I wanted to point out that initially I thought that Zhao Wei the famous actress chick was the one who suffered the mysterious death. Who would have though that two Chinese people would have the exact same name. I think the headline should have been something like "The tragedy of Zhao Wei - a man with the same name as the actress".

You'll see below that the famous Zhao Wei is kinda cute, but her big problem is that she has a a square jaw like a kathoey:

Don't let those huge doe-like eyes distract you from that masculine, Schwarzenegger jaw. If you want to see a good movie with Zhao Wei, I recommend Painted Skin (画皮). It's a Hong Kong a movie about ghosts, where she is some kind of ghost that peels off her skin like those benevolent aliens in Cocoon.

Back to the news story, I hope the family of the male Zhao Wei can find some justice and not be swept under the rug by the Chinese authorities. You don't beat a college student on the train to death for mouthing off. I can't imagine the type of riot that would happen if this sort of thing were to have happened to some college student on Thanksgiving break taking Amtrak.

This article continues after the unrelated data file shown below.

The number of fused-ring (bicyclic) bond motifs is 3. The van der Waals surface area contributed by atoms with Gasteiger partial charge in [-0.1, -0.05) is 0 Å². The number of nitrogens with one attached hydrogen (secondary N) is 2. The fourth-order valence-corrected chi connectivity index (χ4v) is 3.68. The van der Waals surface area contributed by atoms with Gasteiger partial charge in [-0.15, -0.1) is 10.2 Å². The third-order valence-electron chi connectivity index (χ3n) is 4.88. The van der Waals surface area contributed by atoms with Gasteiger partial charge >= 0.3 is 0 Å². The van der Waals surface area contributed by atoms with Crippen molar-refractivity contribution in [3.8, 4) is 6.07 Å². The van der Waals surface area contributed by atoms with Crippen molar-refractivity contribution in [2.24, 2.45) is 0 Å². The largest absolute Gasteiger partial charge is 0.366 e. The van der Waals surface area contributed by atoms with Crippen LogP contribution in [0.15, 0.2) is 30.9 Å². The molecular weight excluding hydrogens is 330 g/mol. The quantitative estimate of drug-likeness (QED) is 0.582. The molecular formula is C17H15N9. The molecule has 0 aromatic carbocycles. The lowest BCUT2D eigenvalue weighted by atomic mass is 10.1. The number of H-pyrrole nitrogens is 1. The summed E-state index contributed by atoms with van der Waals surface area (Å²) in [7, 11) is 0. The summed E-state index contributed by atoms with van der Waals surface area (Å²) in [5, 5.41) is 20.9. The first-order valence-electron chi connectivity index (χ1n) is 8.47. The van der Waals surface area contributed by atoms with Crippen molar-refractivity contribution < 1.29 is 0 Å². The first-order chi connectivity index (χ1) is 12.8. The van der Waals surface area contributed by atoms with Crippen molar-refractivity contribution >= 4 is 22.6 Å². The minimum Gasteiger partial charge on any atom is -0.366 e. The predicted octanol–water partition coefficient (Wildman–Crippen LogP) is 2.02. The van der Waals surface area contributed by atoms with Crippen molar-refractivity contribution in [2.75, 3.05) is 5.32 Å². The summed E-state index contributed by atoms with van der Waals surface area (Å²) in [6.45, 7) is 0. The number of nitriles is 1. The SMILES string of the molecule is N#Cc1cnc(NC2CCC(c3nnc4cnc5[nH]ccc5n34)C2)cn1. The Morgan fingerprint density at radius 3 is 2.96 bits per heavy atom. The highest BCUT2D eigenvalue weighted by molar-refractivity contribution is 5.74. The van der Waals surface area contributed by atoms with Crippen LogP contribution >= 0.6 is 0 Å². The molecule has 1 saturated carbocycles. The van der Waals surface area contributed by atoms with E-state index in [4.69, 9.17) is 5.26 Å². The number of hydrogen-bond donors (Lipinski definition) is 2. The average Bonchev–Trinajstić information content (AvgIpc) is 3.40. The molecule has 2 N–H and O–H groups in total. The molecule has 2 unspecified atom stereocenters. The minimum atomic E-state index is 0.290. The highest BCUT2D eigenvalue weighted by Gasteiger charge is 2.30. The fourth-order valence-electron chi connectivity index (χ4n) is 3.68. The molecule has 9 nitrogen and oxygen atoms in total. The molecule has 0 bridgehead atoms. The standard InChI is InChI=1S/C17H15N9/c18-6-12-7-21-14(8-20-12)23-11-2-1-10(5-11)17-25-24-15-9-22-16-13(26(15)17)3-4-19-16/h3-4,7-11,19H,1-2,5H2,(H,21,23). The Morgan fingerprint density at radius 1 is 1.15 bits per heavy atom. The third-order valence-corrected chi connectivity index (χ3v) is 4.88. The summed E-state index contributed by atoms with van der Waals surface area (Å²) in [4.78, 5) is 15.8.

Mar 3, 2011

WSJ link: "Why Breakfast Matters for Chinese Tourists"

This was an insightful article in the Wall Street Journal, and is an experience I can relate to. I really enjoy normal Chinese food, but I just love to complain about my distaste for the traditional Chinese breakfast.

From the article:
Being able to get their own kind of food is one of the top concerns for outbound mainland Chinese travelers, a group that is estimated to reach 100 million in 2020 by the United Nations World Tourism Organization. And the issue seems to be an Asia-specific phenomenon. “This is not a concern amongst our American or European customers,” says Mr. Roche.

Taking the cue, top-end hotels such as the Mandarin Oriental Hyde Park London, which boasts restaurants from celebrity chefs Daniel Boulud and Heston Blumenthal, offer a full Chinese breakfast of noodles. And guests can choose between chicken or fish congee at the Shangri-La Hotel Paris, should Western alternatives not appeal.
Note that the other sounds like a moron by saying "full Chinese breakfast of noodles". This part makes no sense. There are many components to a Chinese breakfast, as I describe below.

During my travels in China, I get cranky when I have to constantly eat Chinese rice-gruel and plain mantou for breakfast. I understand what the Chinese tourists in the US must be experiencing.

Here's a photo of a garden-variety Chinese breakfast from an old blog post of mine:

From left to right what you see is:
  • steamed mantou
  • cucumbers, I think
  • often-seen fermented red substance, which makes me gag
  • hastily cooked hardboiled eggs, where the shell sticks to the egg when you're trying to peel it
  • tofu-vegetable concoction
  • soft tofu
  • rice gruel
If there were at the very least a pot of coffee, maybe that would mask the taste of the things I'm not a fan of.

If you'd like to read more, breakfast-related comments have been an ongoing theme in my blog: